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Jun 16, 2017
This article is part of a series called Editor's Pick.

So finally you have decided that you want to make a career in sourcing. Congratulations, you have selected one of the most exciting and rewarding careers. Not surprisingly, numerous challenges need to be overcome to be successful in this fast-paced field. So here’s a lay of what to expect and how to succeed.

Sourcing is exciting essentially because the sourcing community is relentlessly evolving. The wide array of resources available to source in today’s market is primarily a result of numerous companies invested in building sourcing tools. Relevant software developed by such firms have immensely helped in addressing the bottlenecks in recruiting. Starting from ATS, CRM to a plethora of free Chrome extensions, companies are now very engaged in understanding the challenges facing a recruiter/sourcer and are designing solutions to tackle those problems individually.

It is also an interesting time to be a sourcer simply because there is so much expertise available, for free, to help one get oriented and also succeed if they are willing to seek guidance. Here, I would specifically refer to sourcing champions, aka gurus, who are incredibly supportive, open to discuss ideas and very motivating. Through personal interactions, I realized that many of them have succeeded in this field by directly applying the concepts they learned and perfecting them through trial and error, and therefore their guidance is an indispensable resource that should and must be utilized by all.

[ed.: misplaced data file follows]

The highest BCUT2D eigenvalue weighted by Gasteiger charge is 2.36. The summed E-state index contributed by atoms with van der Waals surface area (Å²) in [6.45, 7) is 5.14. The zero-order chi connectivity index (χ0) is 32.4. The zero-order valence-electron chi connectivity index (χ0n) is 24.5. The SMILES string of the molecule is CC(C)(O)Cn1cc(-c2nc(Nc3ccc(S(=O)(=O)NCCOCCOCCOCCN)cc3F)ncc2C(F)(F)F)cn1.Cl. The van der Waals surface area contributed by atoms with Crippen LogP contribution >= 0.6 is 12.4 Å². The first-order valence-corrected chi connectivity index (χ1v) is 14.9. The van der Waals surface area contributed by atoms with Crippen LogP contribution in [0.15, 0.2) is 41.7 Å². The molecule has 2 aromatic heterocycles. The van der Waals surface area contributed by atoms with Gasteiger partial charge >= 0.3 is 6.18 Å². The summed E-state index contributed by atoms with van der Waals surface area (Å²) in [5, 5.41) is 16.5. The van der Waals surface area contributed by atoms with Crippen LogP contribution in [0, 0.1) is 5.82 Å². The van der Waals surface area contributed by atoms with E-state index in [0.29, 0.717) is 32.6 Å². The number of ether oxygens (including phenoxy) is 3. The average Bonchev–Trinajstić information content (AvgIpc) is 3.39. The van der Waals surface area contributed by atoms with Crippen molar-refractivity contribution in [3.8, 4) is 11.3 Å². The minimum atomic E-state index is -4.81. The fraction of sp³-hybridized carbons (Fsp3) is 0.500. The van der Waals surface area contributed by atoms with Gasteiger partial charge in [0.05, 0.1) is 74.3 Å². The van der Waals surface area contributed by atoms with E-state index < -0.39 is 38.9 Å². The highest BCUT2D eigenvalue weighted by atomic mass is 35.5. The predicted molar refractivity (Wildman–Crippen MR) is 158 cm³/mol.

Sourcing has its set of challenges which primarily stem from its ever-changing landscape. There is more information out there than one can sufficiently assimilate and apply. A typical work day could involve a daunting list of requisitions to be filled while trying to meet the ever approaching deadlines to submit resumes to concerned managers. Not surprisingly, most of us are left with no time to hone our sourcing skills further and participate in activities for self-development which is critical for long-term success in this field. It is therefore imperative to have a “non-negotiable” time in your calendar set aside for self-development. Any length of time set aside for your personal and professional development is always a great investment.

Like any endeavor in life, success in sourcing begins with a well planned and focused approach. In the following section, I am sharing some tips that I feel would be quite useful in starting your sourcing career in the right direction.

  • Domain/Space – It’s always a good idea to begin your career in an area that you have been interested in or have prior experience. Not only your expertise in the area would help shorten the learning curve, but also any new insights that you can bring to the team would be highly appreciated by your team. I began my career in IT recruitment, since I had a degree in CS and therefore could understand the job requirements/candidate potential better which helped me in my sourcing/recruiting endeavors. Ok, now you have figured out the large space. So what is next?
  • Learn your space – It is important to know the big players in your space and be aware of who is hiring and who is firing. One way to stay abreast with all the relevant information is to talk to your candidates not only about their current role in the company but also about their team structure, projects, etc. You can then follow the company online and keep a tab on the which direction the company is heading with regards to technology and if that is affecting the structure of their workforce.